Perfect Match? – Dungeon Escape

This week’s guest post is from Designer Anthony Tunis, focusing on how he designed Dungeon Escape. Anthony’s game was born out of a desire to play games with his wife and young family members, so if you’re looking for a dungeon themed game for non-gamers, perhaps this is it. Read what Anthony has to say and if it sounds like your kind of game then check it out on Kickstarter.

Designing Dungeon Escape

I recently designed a card game called Dungeon Escape. I wanted share a little bit about my reasons for designing or better yet remixing a classic game like memory.

First off, my name is Anthony, I like to hit the gym and I love sports. In my free time I play video games, watch a ton of movies, and of course, HBO. I know so far this sounds like a profile from a dating site, but what I meant to say is that I don’t have a lot of gamer friends. Yet, I still love to play and collect card games. I tend to read the directions a lot but don’t get to play often.

I can’t get the wife to play Munchkin or Magic but she will definitely sit down and play a game of Wizard or Uno, go figure. Everyone loves fantasy themes, so I wanted to create a game based on those themes that was quick, didn’t involve a lot of serious thinking but still added a bit of strategy and luck. Oh, and I also wanted to create something a non-gamer would play.

I’m always designing games and end up trying to make them huge and epic but this game literally took me about an hour at work to come up with. I made some quick prototype cards on PowerPoint (that’s all I had at work). I played the game solo all night. The hardest part was trying to remember whose turn it was, the left or right hands (being left handed I secretly did better on those turns).

Forest Deck Card

I played and tested this game out over the next month with anyone from my five-year-old godson to my teen sister, and even the wife. They all seemed to really enjoy it. The game didn’t involve extensive play testing because the main ideas have been around forever. We all played the game of memory as children so the rules are familiar. Flip over two cards and try to match them.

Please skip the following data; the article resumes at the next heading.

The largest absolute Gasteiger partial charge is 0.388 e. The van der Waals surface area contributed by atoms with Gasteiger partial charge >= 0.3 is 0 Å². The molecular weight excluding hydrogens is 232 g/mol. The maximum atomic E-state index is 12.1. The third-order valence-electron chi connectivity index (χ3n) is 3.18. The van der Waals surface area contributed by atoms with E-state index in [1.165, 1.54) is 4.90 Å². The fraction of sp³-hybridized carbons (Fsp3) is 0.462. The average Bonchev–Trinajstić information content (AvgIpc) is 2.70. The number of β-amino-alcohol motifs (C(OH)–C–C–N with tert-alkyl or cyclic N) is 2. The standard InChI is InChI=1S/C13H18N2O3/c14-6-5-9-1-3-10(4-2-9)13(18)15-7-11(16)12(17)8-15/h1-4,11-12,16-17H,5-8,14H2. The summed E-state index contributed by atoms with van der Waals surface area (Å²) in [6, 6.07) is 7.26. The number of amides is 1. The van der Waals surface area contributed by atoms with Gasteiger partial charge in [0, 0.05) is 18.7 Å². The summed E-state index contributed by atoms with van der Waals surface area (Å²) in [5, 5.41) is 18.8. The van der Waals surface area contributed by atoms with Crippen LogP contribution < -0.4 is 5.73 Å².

However, to add a grown up theme to the game and give it that fantasy CCG feel I added a few elements. First was the artwork, which I personally love, mainly because I didn’t draw any of it. Each card presents itself as its own piece of fantasy art. Next, I added hero cards to the mix, each players gets to randomly select a hero to use. A player can battle their opponent’s hero and try to steal their matches. Using dice lends a bit of luck as to which player wins a battle, but hero abilities and equipment cards offset some of the luck factor. Finally, it doesn’t matter how many matches a player has at the end of the game in Dungeon Escape. Each match is worth a set number of points so a bit of strategy becomes involved. Does a player take several one point matches or try to find a match worth three points? The player with the most points, not the most matches, wins the game.

There is even a bit of story to the game for the RPG fan. Start with your hero in the dungeon, make your way up to the castle, and escape into the forest. There are several gameplay variations that all add another fun and different element to the game. Dungeon escape is for 2-4 players ages 5 to adult and each game takes around 5-10 minutes. It also fits in your pocket, which means it can be played on the go. So if you have some time, check it out on kickstarter. Thanks for listening.


How To Play

Kickstarter Video